10,679 citations


Journal ArticleDOI
Abstract: (2000). Determining Validity in Qualitative Inquiry. Theory Into Practice: Vol. 39, Getting Good Qualitative Data to Improve Eduational Practice, pp. 124-130.

7,470 citations


Cites background from "Handbook of Qualitative Research"

  • ...This perspective emerged during the 1980s as the “crisis in representation” (Denzin & Lincoln, 1994, p. 9)....

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  • ...The constructivist or interpretive position emerged during the period of 1970 to 1987 (Denzin & Lincoln, 1994), and it is reflected in stances toward validity today....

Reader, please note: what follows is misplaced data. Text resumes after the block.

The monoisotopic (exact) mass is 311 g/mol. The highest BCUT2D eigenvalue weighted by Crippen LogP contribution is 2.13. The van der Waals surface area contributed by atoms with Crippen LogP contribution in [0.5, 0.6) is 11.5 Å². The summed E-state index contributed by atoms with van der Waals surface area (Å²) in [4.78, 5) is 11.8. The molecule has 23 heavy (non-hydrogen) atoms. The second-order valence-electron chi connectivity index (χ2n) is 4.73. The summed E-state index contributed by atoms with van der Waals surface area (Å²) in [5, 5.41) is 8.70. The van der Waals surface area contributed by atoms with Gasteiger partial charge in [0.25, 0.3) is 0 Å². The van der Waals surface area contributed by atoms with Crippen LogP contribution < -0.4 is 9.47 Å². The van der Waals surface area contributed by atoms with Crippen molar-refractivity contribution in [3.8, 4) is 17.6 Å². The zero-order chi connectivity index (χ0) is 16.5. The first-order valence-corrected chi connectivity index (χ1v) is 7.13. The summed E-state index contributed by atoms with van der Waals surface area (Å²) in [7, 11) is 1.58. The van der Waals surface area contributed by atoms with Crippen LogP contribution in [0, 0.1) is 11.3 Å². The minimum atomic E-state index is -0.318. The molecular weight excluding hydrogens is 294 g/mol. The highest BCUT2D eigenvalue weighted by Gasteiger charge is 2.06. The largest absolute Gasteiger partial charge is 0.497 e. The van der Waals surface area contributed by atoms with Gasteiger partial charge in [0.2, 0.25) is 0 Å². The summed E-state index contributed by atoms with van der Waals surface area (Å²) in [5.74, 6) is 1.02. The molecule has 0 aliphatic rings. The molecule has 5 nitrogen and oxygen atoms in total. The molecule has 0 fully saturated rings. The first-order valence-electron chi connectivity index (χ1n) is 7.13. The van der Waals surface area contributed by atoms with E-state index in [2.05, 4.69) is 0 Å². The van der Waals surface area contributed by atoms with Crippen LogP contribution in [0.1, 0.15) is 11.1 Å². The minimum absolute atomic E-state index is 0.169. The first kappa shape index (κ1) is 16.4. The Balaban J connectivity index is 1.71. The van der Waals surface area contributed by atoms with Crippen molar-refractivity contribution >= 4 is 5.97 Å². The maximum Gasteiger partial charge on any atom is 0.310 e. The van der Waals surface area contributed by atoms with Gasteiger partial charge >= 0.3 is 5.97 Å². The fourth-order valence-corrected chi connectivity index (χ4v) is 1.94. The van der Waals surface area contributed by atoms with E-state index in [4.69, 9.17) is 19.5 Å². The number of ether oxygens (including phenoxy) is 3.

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  • ...These assumptions have been associated with different historical moments in the evolution of qualitative inquiry (Denzin & Lincoln, 1994)....

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5,038 citations


Journal ArticleDOI
Abstract: In this article I describe and compare a number of alternative generic strategies for the analysis of process data, looking at the consequences of these strategies for emerging theories. I evaluate the strengths and weaknesses of the strategies in terms of their capacity to generate theory that is accurate, parsimonious, general, and useful and suggest that method and theory are inextricably intertwined, that multiple strategies are often advisable, and that no analysis strategy will produce theory without an uncodifiable creative leap, however small. Finally, I argue that there is room in the organizational research literature for more openness within the academic community toward a variety of forms of coupling between theory and data.

4,654 citations